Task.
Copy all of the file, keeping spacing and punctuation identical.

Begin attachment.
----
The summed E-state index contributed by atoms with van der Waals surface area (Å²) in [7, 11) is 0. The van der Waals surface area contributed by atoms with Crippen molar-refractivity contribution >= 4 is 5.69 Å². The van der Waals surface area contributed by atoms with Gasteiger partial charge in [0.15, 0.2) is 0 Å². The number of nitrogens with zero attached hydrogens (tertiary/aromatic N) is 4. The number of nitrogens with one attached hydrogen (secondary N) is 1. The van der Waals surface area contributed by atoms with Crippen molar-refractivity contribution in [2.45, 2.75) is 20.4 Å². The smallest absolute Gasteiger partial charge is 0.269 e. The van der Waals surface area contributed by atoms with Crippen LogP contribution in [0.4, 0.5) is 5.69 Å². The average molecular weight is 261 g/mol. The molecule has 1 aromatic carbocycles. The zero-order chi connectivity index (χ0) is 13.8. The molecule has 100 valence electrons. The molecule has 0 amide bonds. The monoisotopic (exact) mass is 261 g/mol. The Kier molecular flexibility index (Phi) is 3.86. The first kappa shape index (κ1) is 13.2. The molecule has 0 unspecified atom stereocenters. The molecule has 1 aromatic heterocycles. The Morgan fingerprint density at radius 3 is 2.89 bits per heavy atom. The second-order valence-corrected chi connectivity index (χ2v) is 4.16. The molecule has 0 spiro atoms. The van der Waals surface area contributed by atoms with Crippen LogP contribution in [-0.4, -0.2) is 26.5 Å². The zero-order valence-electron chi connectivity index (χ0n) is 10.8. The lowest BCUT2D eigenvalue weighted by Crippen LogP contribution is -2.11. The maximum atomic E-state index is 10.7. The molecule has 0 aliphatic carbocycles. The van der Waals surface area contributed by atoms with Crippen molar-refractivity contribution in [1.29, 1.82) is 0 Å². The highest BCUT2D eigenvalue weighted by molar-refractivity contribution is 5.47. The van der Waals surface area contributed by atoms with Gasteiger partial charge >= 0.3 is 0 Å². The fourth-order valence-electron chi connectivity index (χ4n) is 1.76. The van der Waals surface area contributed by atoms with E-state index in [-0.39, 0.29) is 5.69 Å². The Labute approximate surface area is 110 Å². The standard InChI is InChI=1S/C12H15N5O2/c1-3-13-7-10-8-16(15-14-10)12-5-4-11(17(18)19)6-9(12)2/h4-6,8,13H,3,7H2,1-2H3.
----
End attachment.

The summed E-state index contributed by atoms with van der Waals surface area (Å²) in [7, 11) is 0. The van der Waals surface area contributed by atoms with Crippen molar-refractivity contribution >= 4 is 5.69 Å². The van der Waals surface area contributed by atoms with Gasteiger partial charge in [0.15, 0.2) is 0 Å². The number of nitrogens with zero attached hydrogens (tertiary/aromatic N) is 4. The number of nitrogens with one attached hydrogen (secondary N) is 1. The van der Waals surface area contributed by atoms with Crippen molar-refractivity contribution in [2.45, 2.75) is 20.4 Å². The smallest absolute Gasteiger partial charge is 0.269 e. The van der Waals surface area contributed by atoms with Crippen LogP contribution in [0.4, 0.5) is 5.69 Å². The average molecular weight is 261 g/mol. The molecule has 1 aromatic carbocycles. The zero-order chi connectivity index (χ0) is 13.8. The molecule has 100 valence electrons. The molecule has 0 amide bonds. The monoisotopic (exact) mass is 261 g/mol. The Kier molecular flexibility index (Phi) is 3.86. The first kappa shape index (κ1) is 13.2. The molecule has 0 unspecified atom stereocenters. The molecule has 1 aromatic heterocycles. The Morgan fingerprint density at radius 3 is 2.89 bits per heavy atom. The second-order valence-corrected chi connectivity index (χ2v) is 4.16. The molecule has 0 spiro atoms. The van der Waals surface area contributed by atoms with Crippen LogP contribution in [-0.4, -0.2) is 26.5 Å². The zero-order valence-electron chi connectivity index (χ0n) is 10.8. The lowest BCUT2D eigenvalue weighted by Crippen LogP contribution is -2.11. The maximum atomic E-state index is 10.7. The molecule has 0 aliphatic carbocycles. The van der Waals surface area contributed by atoms with Crippen molar-refractivity contribution in [1.29, 1.82) is 0 Å². The highest BCUT2D eigenvalue weighted by molar-refractivity contribution is 5.47. The van der Waals surface area contributed by atoms with Gasteiger partial charge >= 0.3 is 0 Å². The fourth-order valence-electron chi connectivity index (χ4n) is 1.76. The van der Waals surface area contributed by atoms with E-state index in [-0.39, 0.29) is 5.69 Å². The Labute approximate surface area is 110 Å². The standard InChI is InChI=1S/C12H15N5O2/c1-3-13-7-10-8-16(15-14-10)12-5-4-11(17(18)19)6-9(12)2/h4-6,8,13H,3,7H2,1-2H3.